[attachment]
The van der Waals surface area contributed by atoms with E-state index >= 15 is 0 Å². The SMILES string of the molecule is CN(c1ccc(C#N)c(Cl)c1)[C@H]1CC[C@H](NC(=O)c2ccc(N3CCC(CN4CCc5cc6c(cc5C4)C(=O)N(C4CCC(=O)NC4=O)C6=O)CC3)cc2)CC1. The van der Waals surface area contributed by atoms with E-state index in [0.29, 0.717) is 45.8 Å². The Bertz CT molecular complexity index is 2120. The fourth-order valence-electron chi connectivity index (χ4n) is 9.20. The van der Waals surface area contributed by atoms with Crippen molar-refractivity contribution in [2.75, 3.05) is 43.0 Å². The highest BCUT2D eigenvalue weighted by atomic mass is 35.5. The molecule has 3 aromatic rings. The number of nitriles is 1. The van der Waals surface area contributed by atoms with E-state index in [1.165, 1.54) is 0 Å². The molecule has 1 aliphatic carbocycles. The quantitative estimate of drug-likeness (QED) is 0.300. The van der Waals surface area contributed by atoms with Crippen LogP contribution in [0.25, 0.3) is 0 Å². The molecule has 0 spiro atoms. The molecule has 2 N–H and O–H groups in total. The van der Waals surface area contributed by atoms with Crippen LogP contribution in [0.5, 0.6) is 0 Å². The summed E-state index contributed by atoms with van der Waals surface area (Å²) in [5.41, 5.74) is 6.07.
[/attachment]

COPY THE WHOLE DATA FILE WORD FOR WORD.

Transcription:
The van der Waals surface area contributed by atoms with E-state index >= 15 is 0 Å². The SMILES string of the molecule is CN(c1ccc(C#N)c(Cl)c1)[C@H]1CC[C@H](NC(=O)c2ccc(N3CCC(CN4CCc5cc6c(cc5C4)C(=O)N(C4CCC(=O)NC4=O)C6=O)CC3)cc2)CC1. The van der Waals surface area contributed by atoms with E-state index in [0.29, 0.717) is 45.8 Å². The Bertz CT molecular complexity index is 2120. The fourth-order valence-electron chi connectivity index (χ4n) is 9.20. The van der Waals surface area contributed by atoms with Crippen molar-refractivity contribution in [2.75, 3.05) is 43.0 Å². The highest BCUT2D eigenvalue weighted by atomic mass is 35.5. The molecule has 3 aromatic rings. The number of nitriles is 1. The van der Waals surface area contributed by atoms with E-state index in [1.165, 1.54) is 0 Å². The molecule has 1 aliphatic carbocycles. The quantitative estimate of drug-likeness (QED) is 0.300. The van der Waals surface area contributed by atoms with Crippen LogP contribution in [0.25, 0.3) is 0 Å². The molecule has 0 spiro atoms. The molecule has 2 N–H and O–H groups in total. The van der Waals surface area contributed by atoms with Crippen LogP contribution in [0.5, 0.6) is 0 Å². The summed E-state index contributed by atoms with van der Waals surface area (Å²) in [5.41, 5.74) is 6.07.